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How Much Does Bridging Loan Cost in 2022?

Written by, Marija Petkova

Updated July, 21, 2022

If you need a large amount of money fast, to buy a property or fill in for a buyer who’s dropped out of your chain, then you might consider getting a bridging loan. 

But how much does a bridging loan cost and what charges should you look out for?

Let’s find out.

What Is a Bridging Loan?

A bridging loan is a short-term loan that helps you get access to immediate cash until you secure more permanent financing for an existing obligation (for example: buying a property before selling an old one).

What to find out more about bridging loans? See our article on how bridging loans work.

What Are The Bridging Loan Costs in The UK?

Bridging loans cost varies based on the length of the loan’s term (the longer the term, the pricier the loan), interest rates, and the purpose of the loan. 

Here’s what affects the cost of bridging loans in the UK:

Product fees (arrangement or facility fees)

Nearly all bridging loan lenders will charge you a fee for organising the loan. The fee (also called an arrangement fee or a facility fee) is generally a percentage of the borrowed amount.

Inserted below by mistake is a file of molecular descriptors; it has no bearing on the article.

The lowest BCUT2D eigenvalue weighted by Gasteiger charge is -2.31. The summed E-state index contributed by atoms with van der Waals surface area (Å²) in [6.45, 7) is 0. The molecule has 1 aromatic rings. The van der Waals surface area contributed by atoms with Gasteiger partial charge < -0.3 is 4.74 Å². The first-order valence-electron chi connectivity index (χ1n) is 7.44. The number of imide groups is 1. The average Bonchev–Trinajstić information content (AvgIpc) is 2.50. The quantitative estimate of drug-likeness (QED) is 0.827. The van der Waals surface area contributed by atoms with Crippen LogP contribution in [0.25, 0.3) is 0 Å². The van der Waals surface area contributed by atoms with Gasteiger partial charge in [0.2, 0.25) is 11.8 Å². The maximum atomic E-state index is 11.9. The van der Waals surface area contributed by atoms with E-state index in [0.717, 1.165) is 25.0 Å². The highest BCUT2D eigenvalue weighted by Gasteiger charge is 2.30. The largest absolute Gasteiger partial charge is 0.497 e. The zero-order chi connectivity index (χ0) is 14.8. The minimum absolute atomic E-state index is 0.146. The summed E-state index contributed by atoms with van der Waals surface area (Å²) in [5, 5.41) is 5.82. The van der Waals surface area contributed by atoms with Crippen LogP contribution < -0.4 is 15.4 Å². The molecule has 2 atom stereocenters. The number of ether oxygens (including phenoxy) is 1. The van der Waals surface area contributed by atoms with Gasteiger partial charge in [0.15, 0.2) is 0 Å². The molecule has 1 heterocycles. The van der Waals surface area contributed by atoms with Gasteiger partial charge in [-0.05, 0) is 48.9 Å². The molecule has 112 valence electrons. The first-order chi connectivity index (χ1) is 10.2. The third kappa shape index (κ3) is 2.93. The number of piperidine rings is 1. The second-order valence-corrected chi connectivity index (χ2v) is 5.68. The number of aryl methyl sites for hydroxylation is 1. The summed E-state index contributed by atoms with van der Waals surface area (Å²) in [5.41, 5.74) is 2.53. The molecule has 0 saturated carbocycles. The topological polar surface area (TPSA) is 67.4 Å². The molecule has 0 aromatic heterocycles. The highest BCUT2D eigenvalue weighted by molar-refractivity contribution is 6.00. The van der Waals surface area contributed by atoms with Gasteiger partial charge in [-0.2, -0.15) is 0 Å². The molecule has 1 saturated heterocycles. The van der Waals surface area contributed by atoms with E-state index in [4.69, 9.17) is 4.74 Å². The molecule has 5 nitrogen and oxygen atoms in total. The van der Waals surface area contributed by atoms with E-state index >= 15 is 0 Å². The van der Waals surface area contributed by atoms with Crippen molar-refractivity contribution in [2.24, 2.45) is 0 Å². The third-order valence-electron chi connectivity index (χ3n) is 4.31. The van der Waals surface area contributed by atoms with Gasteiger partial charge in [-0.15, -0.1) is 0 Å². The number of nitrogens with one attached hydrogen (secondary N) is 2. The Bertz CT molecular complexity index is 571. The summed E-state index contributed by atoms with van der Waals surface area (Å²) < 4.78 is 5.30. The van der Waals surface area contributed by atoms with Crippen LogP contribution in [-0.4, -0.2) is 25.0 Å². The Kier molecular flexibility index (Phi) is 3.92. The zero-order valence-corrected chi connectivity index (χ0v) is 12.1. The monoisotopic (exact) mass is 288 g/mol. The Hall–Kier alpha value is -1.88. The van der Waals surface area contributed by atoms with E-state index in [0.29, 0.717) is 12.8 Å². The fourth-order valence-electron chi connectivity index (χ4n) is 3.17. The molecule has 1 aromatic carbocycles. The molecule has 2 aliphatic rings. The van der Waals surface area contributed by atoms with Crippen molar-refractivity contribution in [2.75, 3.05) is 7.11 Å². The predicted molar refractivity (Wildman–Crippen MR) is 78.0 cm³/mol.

It’s usually around 2% but it can range between 1.5% and 3%. For example, if you need to borrow £100,000, the product fee would be £2000 at 2%.

Broker fees 

If you’re not familiar with all the details that go into picking out the right loan or you want to avoid dealing with complex paperwork and negotiating with potential lenders, the best course of action is to get a good broker

Brokers usually charge between 0.5% to 2% on the amount that you’re borrowing, but some work on a flat fee. 

When hiring a broker, avoid those that charge upfront fees. Instead, look for brokers that charge on a success-only basis, meaning they’ll charge you only if they manage to organise the loan. 

Deposit 

When taking out a bridging loan, you should put down money as a deposit on the property.

Most lenders will expect you to pay around 25% of the property’s value and loan you the remaining amount, while some are willing to cover up to 80-85% of the loan-to-value (LTV).

Note that the bridging loan cost-related interest will depend on the money you put down. The higher the deposit, the lower the interest rate.

You could also potentially get a loan to cover 100% of the property’s value, but you’ll have to use another property as a security for the loan. 

Valuation report fees 

Before approving your loan, lenders assess the property that you’re using the loan to buy, in case you fail to pay back the loan and they need to repossess and sell it.

They will also perform a valuation check and report on any properties you’re using to secure the bridging loan. 

The fees for a single valuation vary and usually depend on the size of the property (the bigger-the more expensive). You can expect to pay from £300 to up to £900.